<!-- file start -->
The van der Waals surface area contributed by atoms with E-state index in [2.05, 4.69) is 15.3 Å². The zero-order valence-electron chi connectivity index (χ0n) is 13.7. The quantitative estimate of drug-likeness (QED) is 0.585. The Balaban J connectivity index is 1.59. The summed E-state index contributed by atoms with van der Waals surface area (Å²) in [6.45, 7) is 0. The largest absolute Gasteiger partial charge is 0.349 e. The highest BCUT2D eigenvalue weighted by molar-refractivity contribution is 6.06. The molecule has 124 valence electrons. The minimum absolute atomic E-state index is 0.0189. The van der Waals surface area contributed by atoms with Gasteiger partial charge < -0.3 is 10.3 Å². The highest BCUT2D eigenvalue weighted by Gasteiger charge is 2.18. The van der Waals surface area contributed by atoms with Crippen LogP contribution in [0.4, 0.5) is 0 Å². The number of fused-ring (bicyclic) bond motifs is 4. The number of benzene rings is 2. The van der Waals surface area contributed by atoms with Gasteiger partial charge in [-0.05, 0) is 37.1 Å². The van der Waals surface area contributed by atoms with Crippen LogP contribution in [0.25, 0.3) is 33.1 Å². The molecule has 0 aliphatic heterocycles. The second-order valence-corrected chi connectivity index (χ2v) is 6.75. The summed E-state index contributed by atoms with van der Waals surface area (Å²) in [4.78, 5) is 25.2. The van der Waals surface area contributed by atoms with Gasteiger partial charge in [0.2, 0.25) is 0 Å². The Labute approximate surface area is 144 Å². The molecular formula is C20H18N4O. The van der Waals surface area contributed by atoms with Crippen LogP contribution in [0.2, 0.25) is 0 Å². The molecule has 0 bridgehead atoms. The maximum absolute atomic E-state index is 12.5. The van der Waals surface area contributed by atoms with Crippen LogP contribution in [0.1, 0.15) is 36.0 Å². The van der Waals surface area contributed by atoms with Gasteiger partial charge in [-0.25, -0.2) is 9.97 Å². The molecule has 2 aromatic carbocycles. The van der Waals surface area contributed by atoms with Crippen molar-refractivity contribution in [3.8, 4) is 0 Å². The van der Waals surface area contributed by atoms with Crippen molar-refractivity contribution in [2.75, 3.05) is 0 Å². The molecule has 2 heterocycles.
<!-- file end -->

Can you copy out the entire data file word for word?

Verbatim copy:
The van der Waals surface area contributed by atoms with E-state index in [2.05, 4.69) is 15.3 Å². The zero-order valence-electron chi connectivity index (χ0n) is 13.7. The quantitative estimate of drug-likeness (QED) is 0.585. The Balaban J connectivity index is 1.59. The summed E-state index contributed by atoms with van der Waals surface area (Å²) in [6.45, 7) is 0. The largest absolute Gasteiger partial charge is 0.349 e. The highest BCUT2D eigenvalue weighted by molar-refractivity contribution is 6.06. The molecule has 124 valence electrons. The minimum absolute atomic E-state index is 0.0189. The van der Waals surface area contributed by atoms with Gasteiger partial charge < -0.3 is 10.3 Å². The highest BCUT2D eigenvalue weighted by Gasteiger charge is 2.18. The van der Waals surface area contributed by atoms with Crippen LogP contribution in [0.4, 0.5) is 0 Å². The number of fused-ring (bicyclic) bond motifs is 4. The number of benzene rings is 2. The van der Waals surface area contributed by atoms with Gasteiger partial charge in [-0.05, 0) is 37.1 Å². The van der Waals surface area contributed by atoms with Crippen LogP contribution in [0.25, 0.3) is 33.1 Å². The molecule has 0 aliphatic heterocycles. The second-order valence-corrected chi connectivity index (χ2v) is 6.75. The summed E-state index contributed by atoms with van der Waals surface area (Å²) in [4.78, 5) is 25.2. The van der Waals surface area contributed by atoms with Gasteiger partial charge in [0.2, 0.25) is 0 Å². The Labute approximate surface area is 144 Å². The molecular formula is C20H18N4O. The van der Waals surface area contributed by atoms with Crippen LogP contribution in [0.2, 0.25) is 0 Å². The molecule has 0 bridgehead atoms. The maximum absolute atomic E-state index is 12.5. The van der Waals surface area contributed by atoms with Crippen LogP contribution in [0.1, 0.15) is 36.0 Å². The van der Waals surface area contributed by atoms with Gasteiger partial charge in [-0.25, -0.2) is 9.97 Å². The molecule has 2 aromatic carbocycles. The van der Waals surface area contributed by atoms with Crippen molar-refractivity contribution in [3.8, 4) is 0 Å². The van der Waals surface area contributed by atoms with Crippen molar-refractivity contribution in [2.75, 3.05) is 0 Å². The molecule has 2 heterocycles.